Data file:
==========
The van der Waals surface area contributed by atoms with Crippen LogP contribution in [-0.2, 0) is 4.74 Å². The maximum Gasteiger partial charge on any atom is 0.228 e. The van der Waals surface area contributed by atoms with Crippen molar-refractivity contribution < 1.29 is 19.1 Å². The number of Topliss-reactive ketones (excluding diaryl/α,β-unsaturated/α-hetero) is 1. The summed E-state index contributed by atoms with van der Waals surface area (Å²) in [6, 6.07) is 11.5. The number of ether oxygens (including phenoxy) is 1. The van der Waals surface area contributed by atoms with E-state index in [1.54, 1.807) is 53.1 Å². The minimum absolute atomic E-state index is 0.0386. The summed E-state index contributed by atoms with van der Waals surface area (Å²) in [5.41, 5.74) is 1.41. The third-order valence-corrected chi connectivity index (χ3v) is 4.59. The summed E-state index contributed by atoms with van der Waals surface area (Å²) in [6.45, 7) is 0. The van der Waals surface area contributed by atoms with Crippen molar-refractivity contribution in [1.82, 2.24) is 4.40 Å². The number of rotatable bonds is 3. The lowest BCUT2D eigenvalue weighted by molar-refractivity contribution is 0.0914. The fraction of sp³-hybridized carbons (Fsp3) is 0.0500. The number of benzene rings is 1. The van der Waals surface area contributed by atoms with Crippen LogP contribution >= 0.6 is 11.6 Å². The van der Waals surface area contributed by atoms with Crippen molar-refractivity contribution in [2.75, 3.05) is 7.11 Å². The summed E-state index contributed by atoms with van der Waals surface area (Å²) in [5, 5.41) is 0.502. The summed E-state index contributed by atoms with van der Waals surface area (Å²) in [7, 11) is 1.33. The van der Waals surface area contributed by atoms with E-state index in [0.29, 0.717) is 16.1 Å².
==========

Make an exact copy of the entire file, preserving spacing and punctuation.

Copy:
The van der Waals surface area contributed by atoms with Crippen LogP contribution in [-0.2, 0) is 4.74 Å². The maximum Gasteiger partial charge on any atom is 0.228 e. The van der Waals surface area contributed by atoms with Crippen molar-refractivity contribution < 1.29 is 19.1 Å². The number of Topliss-reactive ketones (excluding diaryl/α,β-unsaturated/α-hetero) is 1. The summed E-state index contributed by atoms with van der Waals surface area (Å²) in [6, 6.07) is 11.5. The number of ether oxygens (including phenoxy) is 1. The van der Waals surface area contributed by atoms with E-state index in [1.54, 1.807) is 53.1 Å². The minimum absolute atomic E-state index is 0.0386. The summed E-state index contributed by atoms with van der Waals surface area (Å²) in [5.41, 5.74) is 1.41. The third-order valence-corrected chi connectivity index (χ3v) is 4.59. The summed E-state index contributed by atoms with van der Waals surface area (Å²) in [6.45, 7) is 0. The van der Waals surface area contributed by atoms with Crippen molar-refractivity contribution in [1.82, 2.24) is 4.40 Å². The number of rotatable bonds is 3. The lowest BCUT2D eigenvalue weighted by molar-refractivity contribution is 0.0914. The fraction of sp³-hybridized carbons (Fsp3) is 0.0500. The number of benzene rings is 1. The van der Waals surface area contributed by atoms with Crippen LogP contribution >= 0.6 is 11.6 Å². The van der Waals surface area contributed by atoms with Crippen molar-refractivity contribution in [2.75, 3.05) is 7.11 Å². The summed E-state index contributed by atoms with van der Waals surface area (Å²) in [5, 5.41) is 0.502. The summed E-state index contributed by atoms with van der Waals surface area (Å²) in [7, 11) is 1.33. The van der Waals surface area contributed by atoms with E-state index in [0.29, 0.717) is 16.1 Å².